A recent item on the Popwatch blog caught my attention with an opening sentence that recapitulates a common view about celebrities:
“In an era when manufactured “celebrities” are as common as drab backyard sparrows, Eartha Kitt, who died on Christmas day of colon cancer at age 81, was the kind of strange, wondrous, exotic bird you lay eyes on once and never forget.”
Celebrities, now as in the past, are not common, and they are not drab–one of their main features tends to be attractiveness.
The author, it seems, is making a generic distinction: Eartha Kitt, goes the claim, was unlike any other celebrity, a rarity even in that rarefied company. And this got me thinking: what are the genres, or types, or cylon-style models, of celebrity?
The first that comes to my mind is the young, female pop star. Madonna (once upon a time), Britney Spears, Christina Aguilera, Miley Cyrus. All balance innocence and lasciviousness in a way that awakens the interest of millions.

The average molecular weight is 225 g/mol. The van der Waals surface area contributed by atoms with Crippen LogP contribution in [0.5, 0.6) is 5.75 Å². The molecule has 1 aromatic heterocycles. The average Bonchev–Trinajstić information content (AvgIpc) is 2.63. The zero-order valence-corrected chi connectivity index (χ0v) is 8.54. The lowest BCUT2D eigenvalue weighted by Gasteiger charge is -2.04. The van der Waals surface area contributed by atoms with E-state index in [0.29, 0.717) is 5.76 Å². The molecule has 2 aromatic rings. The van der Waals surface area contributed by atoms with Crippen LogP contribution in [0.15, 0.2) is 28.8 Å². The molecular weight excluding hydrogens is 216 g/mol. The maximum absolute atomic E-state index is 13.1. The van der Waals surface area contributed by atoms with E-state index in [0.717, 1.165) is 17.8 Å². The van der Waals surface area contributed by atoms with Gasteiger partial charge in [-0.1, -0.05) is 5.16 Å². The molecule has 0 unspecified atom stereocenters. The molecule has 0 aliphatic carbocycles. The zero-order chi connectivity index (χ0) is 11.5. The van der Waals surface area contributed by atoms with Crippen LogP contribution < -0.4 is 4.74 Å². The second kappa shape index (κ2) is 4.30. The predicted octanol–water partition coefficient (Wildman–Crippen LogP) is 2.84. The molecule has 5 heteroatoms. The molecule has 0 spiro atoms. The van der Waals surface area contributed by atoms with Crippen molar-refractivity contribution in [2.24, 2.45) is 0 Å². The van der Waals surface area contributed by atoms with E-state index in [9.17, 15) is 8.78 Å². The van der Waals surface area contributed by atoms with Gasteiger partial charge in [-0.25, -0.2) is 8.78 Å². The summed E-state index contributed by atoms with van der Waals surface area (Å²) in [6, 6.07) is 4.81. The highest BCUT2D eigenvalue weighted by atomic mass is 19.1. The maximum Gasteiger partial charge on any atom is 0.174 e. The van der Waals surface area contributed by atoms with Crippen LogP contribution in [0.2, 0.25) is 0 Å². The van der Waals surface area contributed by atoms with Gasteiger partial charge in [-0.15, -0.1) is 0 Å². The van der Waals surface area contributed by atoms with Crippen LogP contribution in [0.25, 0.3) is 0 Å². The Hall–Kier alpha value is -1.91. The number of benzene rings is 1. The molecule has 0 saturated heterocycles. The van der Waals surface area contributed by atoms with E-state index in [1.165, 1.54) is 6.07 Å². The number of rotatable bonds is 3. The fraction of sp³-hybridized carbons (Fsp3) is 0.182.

Or the young comedy male. Adam Sandler, Andy Samberg, Jim Carrey–all of whom balance awkwardness and a heart of gold to attract women and men alike.
Perhaps these shorthand sketches miss a lot more than they capture, but I think there is some truth to the idea that there are cultural niches that exist, and celebrities inhabit them for a time.